Can We Really Measure Implicit …


Author: Henry Wolff American Renaissance

I harbor a moderate preference for white faces. You probably do, too: About 70 percent of people who take the race version of the Implicit Association Test show the same tendency — that is, they prefer faces with typically European-American features over those with African-American features. Since it first went online in 1998, millions have visited Harvard’s Project Implicit website, and the results have been cited in thousands of peer-reviewed papers. No other measure has been as influential in the conversation about unconscious bias.


That influence extends well beyond the academy. The findings come up often in discussions of police shootings of black men, and the concept of implicit bias circulated widely after Hillary Clinton mentioned it during the presidential campaign. The test provides scientific grounding for the idea that unacknowledged prejudice often lurks just below society’s surface. “When we relax our active efforts to be egalitarian, our implicit biases can lead to discriminatory behavior,” according to the Project Implicit website, “so it is critical to be mindful of this possibility if we want to avoid prejudice and discrimination.”


In other words, beware your inner bigot.

But the link between unconscious bias, as measured by the test, and biased behavior has long been debated among scholars, and a new analysis casts doubt on the supposed connection.

Researchers from the University of Wisconsin at Madison, Harvard, and the University of Virginia examined 499 studies over 20 years involving 80,859 participants that used the IAT and other, similar measures. They discovered two things: One is that the correlation between implicit bias and discriminatory behavior appears weaker than previously thought. They also conclude that there is very little evidence that changes in implicit bias have anything to do with changes in a person’s behavior. These findings, they write, “produce a challenge for this area of research.”


That’s putting it mildly. “When you actually look at the evidence we collected, there’s not necessarily strong evidence for the conclusions people have drawn,” says Patrick Forscher, a co-author of the paper, which is currently under review at Psychological Bulletin. The finding that changes in implicit bias don’t lead to changes in behavior, Forscher says, “should be stunning.”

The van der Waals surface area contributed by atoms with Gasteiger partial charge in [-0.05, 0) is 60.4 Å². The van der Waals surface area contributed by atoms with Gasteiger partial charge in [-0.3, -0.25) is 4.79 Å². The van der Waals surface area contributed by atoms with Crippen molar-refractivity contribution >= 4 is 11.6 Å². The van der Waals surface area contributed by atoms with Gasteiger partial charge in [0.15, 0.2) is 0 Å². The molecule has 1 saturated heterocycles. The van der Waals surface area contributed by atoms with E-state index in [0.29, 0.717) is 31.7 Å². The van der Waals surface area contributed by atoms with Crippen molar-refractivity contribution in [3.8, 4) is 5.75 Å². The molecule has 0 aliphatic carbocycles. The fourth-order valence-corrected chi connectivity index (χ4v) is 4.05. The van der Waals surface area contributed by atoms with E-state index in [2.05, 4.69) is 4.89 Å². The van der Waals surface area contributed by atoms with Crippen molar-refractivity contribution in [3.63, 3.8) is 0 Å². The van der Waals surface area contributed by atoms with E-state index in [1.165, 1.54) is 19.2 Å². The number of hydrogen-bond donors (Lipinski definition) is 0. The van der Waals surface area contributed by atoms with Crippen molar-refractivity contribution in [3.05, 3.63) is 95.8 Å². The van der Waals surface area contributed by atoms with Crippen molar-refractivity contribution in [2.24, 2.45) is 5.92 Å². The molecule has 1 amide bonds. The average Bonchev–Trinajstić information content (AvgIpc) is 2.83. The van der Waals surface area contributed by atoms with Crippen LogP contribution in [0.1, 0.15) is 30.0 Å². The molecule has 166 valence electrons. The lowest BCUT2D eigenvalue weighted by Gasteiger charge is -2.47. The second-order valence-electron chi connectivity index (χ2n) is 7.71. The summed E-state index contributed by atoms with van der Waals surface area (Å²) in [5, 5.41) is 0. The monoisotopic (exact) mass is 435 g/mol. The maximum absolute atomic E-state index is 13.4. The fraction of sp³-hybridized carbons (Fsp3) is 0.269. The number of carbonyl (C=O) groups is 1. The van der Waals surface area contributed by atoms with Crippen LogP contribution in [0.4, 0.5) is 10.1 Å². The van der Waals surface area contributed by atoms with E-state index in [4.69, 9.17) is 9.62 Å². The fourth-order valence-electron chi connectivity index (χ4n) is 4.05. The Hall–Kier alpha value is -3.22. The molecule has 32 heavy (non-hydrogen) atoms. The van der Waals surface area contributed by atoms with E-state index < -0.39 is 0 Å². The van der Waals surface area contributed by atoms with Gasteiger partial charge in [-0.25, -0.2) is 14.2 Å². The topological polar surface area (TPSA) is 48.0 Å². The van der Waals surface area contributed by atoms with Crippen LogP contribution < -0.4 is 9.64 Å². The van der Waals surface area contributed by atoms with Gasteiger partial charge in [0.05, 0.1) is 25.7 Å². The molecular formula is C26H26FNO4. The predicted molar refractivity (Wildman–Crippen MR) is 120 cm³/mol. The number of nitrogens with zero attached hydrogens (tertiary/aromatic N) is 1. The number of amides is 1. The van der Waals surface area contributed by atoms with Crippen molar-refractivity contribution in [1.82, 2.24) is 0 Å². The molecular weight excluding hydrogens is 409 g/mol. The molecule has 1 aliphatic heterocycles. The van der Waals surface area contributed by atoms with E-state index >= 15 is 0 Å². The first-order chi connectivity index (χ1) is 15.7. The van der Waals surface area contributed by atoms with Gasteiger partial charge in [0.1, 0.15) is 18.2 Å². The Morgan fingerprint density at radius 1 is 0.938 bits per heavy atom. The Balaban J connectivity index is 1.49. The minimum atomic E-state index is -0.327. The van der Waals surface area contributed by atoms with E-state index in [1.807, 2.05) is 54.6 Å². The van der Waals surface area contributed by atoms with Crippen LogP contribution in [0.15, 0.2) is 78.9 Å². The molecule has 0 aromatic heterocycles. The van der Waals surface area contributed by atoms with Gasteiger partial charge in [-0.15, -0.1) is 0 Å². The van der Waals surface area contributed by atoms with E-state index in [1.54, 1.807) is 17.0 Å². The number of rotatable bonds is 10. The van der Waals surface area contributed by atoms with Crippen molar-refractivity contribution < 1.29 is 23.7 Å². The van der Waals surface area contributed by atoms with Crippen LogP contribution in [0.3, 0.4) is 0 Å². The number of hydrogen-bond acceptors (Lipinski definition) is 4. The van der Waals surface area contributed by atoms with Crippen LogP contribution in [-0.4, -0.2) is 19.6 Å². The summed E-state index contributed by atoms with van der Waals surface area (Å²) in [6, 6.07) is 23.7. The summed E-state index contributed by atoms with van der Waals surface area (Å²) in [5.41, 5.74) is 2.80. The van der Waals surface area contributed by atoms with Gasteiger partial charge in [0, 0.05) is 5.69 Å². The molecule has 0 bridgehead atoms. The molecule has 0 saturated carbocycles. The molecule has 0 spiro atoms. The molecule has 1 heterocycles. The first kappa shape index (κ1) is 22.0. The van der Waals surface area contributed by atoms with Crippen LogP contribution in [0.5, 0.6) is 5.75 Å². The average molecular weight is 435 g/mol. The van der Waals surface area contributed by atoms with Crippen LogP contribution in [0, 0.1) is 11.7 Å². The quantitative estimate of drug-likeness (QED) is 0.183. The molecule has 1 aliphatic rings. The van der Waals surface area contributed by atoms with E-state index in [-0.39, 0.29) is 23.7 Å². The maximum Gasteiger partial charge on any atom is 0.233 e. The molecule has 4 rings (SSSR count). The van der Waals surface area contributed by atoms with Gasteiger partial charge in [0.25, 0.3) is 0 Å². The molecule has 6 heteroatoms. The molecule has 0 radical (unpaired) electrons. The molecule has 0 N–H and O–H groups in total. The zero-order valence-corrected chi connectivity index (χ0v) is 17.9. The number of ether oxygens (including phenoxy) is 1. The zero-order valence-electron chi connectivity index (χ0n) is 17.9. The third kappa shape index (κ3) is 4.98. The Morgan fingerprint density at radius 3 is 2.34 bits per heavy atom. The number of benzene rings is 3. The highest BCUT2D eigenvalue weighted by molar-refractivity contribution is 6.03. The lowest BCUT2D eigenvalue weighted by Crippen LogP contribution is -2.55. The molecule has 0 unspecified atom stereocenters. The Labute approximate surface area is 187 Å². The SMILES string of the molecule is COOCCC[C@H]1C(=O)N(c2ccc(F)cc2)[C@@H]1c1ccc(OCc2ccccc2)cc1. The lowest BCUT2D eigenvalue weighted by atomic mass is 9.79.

Hart Blanton was not stunned. For the last decade, Blanton, a professor of psychology at the University of Connecticut, has been arguing that the Implicit Association Test isn’t all it’s cracked up to be. In a 2013 meta-analysis of papers, Blanton and his co-authors declared that, despite its frequent characterization as a window into the unconscious, “the IAT provides little insight into who will discriminate against whom, and provides no more insight than explicit measures of bias.” (By “explicit measures” they mean simply asking people if they are biased against a particular group.)

The test works by measuring how quickly people can, for instance, associate African-American faces with positive words versus European American faces with those same positive words. In one round of the test, you’re instructed to press a particular key if a positive word like “pleasure” or “wonderful” flashes on the screen and to press that same key if a white face appears. Then, in another round, the program will tell you to press the same key for darker faces and positive words. It tracks how many mistakes you make and measures how quickly you press those keys, right down to fractions of a second. The site also offers tests that measure bias against other groups, including obese people, the disabled, and the elderly, though it’s the race results that tend to dominate the discussion.